Read More

The Early years

Henry Wollman Bloch was born July 30, 1922 in Kansas City, Missouri, the second son of Leon and Hortense Bloch. Henry and his brothers, Leon and Richard, grew up on a quiet street where they played baseball in the vacant lot next door, climbed the old chestnut tree in their yard, and insisted on entering their home through the windows instead of the doors.

Keep growing, learning and changing. There's always room for improvement.

Henry would often ride his bike to Loose Park in Kansas City where he would sit on a hill overlooking the pond. It was there where he would ponder his future.

Henry was just an average student who struggled to find a clear path for his professional career.  Math was the one subject he seemed to enjoy.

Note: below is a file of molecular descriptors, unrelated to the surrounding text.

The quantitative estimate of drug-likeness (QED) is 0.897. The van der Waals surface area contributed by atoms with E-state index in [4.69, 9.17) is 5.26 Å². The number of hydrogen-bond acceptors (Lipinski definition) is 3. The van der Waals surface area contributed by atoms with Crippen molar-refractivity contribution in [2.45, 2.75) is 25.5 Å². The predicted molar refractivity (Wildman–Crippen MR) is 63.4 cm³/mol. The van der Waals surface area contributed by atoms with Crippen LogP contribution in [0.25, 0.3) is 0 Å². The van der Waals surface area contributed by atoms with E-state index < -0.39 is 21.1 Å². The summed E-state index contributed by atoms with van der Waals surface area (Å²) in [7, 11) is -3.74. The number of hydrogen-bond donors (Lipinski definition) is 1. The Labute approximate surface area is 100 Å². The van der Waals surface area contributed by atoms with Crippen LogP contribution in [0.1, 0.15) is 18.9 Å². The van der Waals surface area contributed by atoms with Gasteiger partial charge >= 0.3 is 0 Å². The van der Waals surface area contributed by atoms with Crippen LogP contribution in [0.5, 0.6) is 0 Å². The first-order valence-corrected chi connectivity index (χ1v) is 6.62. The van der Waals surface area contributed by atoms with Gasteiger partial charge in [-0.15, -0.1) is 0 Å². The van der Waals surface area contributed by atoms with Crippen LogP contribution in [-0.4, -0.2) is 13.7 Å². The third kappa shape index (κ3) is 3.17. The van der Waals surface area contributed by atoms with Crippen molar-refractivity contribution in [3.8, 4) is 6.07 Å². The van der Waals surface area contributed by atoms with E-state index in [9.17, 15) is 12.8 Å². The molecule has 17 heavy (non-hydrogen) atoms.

“I was pretty good at math,” said Henry, “but I was not a good student especially – just a very average student.  But I did like math, it was my best subject. I thought I could teach math, but my mother really didn’t want me to – she wanted us three boys to go into business together.”

Henry first attended the University of Kansas City (later renamed the University of Missouri – Kansas City) and then transferred to the University of Michigan where he followed in the footsteps of his namesake, Henry Wollman, who was his mother’s beloved uncle.

It was at the University of Michigan where Henry would pursue a major in mathematics. “It was the only subject that mattered to me,” he said. “Sometimes I would sit up all night trying to work problems.”

In 1942, Henry entered his final year at Michigan uncertain of his future. The world had entered into one of its darkest periods. The war had taken over Europe and was expanding rapidly around the world.